The freakish Fijian may have his detractors, and he has definitely had his fair share of controversies, but nobody can deny that in full flight he is one of the most awe inspiring sights in the history of the game.
In the 15 years of the Heineken Cup and the Amlin Cup (and all its previous reincarnations) a major facet of both these competitions has been the immense contributions of some of the big name southern hemisphere imports.
MUNSTER had made it third time lucky - and put the heartbreak of being losing finalists in 2000 and 2002 firmly behind them - as they were roared on by their passionate army of traveling fans to a 23-19 Heineken Cup final triumph over Biarritz Olympique at the Millennium Stadium on Saturday, 20 May, 2006.
Twelve months on and TOULOUSE made it two in that elite "double" club, ultimately beating French rivals Perpignan 22-17 after seeing a 19-points half-time lead being whittled away as the Catalans staged a dramatic comeback in a match in which the strong wind and showers played a major role.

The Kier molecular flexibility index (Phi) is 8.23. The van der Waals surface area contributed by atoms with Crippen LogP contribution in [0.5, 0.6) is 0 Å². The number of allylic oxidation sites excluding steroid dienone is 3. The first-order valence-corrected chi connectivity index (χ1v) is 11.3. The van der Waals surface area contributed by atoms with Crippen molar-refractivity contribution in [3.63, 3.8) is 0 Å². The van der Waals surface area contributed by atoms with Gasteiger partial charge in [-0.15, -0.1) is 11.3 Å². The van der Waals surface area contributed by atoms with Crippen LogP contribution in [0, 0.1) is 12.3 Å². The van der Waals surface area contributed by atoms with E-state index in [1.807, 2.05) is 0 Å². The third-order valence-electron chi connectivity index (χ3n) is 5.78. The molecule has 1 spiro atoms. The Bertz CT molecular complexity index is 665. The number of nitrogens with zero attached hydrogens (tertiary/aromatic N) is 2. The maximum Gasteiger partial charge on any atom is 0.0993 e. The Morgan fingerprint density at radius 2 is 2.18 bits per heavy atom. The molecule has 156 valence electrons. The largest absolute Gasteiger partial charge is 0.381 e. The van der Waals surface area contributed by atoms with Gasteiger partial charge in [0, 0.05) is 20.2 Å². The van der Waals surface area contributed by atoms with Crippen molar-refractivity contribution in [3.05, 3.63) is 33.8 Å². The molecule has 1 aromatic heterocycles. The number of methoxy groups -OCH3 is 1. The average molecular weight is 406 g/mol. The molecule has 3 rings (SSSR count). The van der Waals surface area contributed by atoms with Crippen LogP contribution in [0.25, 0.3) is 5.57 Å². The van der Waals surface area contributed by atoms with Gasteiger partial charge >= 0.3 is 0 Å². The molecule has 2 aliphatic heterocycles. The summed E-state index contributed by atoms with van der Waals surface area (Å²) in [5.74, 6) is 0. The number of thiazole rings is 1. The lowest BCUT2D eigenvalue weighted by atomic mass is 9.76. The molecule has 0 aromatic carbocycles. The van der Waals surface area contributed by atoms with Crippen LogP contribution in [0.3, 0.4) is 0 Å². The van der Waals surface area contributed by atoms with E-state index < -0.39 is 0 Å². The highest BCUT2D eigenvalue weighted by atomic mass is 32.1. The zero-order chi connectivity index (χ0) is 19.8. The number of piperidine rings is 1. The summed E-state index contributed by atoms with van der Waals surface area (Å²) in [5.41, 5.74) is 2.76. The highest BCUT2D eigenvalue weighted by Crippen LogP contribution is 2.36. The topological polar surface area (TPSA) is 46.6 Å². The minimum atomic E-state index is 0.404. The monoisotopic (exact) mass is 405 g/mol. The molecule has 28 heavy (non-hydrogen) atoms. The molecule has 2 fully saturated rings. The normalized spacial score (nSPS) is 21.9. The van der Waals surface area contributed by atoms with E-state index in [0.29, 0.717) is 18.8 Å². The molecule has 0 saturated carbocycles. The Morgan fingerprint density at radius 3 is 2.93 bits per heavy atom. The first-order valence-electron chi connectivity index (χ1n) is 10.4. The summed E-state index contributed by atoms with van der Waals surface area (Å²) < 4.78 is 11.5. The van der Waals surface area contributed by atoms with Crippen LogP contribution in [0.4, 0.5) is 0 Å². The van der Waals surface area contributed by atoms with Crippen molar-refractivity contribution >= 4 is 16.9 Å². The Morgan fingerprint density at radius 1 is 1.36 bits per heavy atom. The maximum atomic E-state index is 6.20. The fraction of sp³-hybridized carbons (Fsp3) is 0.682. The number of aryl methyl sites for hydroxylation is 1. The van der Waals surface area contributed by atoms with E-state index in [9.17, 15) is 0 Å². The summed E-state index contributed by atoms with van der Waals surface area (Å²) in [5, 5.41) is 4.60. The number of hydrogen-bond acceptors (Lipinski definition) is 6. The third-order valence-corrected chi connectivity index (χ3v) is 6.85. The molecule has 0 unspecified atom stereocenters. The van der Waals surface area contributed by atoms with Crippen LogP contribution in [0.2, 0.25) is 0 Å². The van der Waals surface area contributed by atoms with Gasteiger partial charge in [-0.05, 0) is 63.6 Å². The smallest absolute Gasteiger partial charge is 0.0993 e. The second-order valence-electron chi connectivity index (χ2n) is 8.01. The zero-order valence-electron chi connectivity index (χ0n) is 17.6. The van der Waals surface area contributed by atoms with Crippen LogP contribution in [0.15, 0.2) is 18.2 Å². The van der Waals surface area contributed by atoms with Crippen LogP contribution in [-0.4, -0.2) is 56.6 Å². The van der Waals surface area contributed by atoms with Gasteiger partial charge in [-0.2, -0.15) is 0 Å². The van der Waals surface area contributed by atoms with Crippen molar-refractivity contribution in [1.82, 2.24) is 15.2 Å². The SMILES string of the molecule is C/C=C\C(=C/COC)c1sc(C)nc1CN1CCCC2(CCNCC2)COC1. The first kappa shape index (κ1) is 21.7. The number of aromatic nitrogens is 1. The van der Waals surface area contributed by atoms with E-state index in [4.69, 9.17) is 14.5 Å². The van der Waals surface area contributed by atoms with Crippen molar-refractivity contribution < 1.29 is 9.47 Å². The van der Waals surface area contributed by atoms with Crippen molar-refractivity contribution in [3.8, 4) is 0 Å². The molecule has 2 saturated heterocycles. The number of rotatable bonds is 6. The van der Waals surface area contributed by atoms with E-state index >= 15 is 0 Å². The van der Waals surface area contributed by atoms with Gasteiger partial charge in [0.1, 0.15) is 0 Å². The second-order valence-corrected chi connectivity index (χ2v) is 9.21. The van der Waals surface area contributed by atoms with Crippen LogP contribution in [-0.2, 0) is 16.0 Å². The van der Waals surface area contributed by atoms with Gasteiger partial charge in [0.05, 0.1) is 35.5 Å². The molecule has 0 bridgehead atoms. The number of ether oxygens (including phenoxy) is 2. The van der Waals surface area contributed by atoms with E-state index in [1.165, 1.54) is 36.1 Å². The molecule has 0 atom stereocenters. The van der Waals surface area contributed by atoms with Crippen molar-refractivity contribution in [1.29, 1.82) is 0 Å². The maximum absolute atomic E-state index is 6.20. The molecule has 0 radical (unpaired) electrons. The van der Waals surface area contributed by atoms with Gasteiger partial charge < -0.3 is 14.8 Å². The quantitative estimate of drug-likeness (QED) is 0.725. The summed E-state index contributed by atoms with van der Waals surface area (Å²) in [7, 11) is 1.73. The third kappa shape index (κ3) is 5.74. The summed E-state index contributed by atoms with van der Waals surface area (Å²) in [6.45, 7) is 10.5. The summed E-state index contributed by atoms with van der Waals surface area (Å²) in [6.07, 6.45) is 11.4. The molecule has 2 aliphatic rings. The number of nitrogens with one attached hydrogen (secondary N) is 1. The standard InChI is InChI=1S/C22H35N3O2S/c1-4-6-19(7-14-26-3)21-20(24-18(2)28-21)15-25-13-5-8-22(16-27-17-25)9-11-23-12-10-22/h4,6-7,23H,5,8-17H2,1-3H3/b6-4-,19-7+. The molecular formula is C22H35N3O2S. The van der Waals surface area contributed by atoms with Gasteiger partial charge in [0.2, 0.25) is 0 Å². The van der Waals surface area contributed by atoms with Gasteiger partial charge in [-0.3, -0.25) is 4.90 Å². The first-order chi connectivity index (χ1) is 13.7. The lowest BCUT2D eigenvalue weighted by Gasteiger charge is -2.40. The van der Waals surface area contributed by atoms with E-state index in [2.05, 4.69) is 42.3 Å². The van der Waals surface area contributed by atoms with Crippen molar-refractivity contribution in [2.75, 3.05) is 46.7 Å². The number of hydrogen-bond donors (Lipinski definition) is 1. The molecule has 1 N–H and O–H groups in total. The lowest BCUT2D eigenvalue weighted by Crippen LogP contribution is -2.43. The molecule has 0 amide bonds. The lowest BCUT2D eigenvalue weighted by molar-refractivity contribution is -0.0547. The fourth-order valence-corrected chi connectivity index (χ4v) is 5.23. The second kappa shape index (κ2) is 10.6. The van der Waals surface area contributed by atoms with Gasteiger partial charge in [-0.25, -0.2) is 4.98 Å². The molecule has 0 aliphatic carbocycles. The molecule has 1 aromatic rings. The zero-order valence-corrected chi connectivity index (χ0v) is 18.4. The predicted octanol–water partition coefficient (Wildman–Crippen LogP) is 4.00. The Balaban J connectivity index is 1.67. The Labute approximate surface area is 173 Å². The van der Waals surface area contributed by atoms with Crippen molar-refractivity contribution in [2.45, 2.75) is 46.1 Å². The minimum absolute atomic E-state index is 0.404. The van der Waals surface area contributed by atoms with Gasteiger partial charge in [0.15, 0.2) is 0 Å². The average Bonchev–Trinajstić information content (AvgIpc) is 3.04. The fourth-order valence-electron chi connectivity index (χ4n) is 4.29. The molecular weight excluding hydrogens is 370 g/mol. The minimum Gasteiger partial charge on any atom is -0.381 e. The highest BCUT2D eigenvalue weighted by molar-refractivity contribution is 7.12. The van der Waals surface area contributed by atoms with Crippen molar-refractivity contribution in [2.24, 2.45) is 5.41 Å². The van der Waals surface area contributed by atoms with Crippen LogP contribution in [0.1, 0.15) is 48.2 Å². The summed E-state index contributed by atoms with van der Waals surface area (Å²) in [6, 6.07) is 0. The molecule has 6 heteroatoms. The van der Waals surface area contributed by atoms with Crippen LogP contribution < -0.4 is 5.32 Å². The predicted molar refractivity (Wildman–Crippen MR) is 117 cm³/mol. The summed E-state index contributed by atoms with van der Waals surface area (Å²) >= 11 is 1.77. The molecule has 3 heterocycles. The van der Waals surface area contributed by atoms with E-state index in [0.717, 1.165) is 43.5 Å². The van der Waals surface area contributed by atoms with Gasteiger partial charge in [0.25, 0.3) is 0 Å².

With the tournament now embracing 20 teams - four fiercely contested Pools of five - only Leicester and Brive reached the knock-out stages with 100 per cent records and ultimately made it all the way to the final, Cardiff and Toulouse falling at the semi-final stage.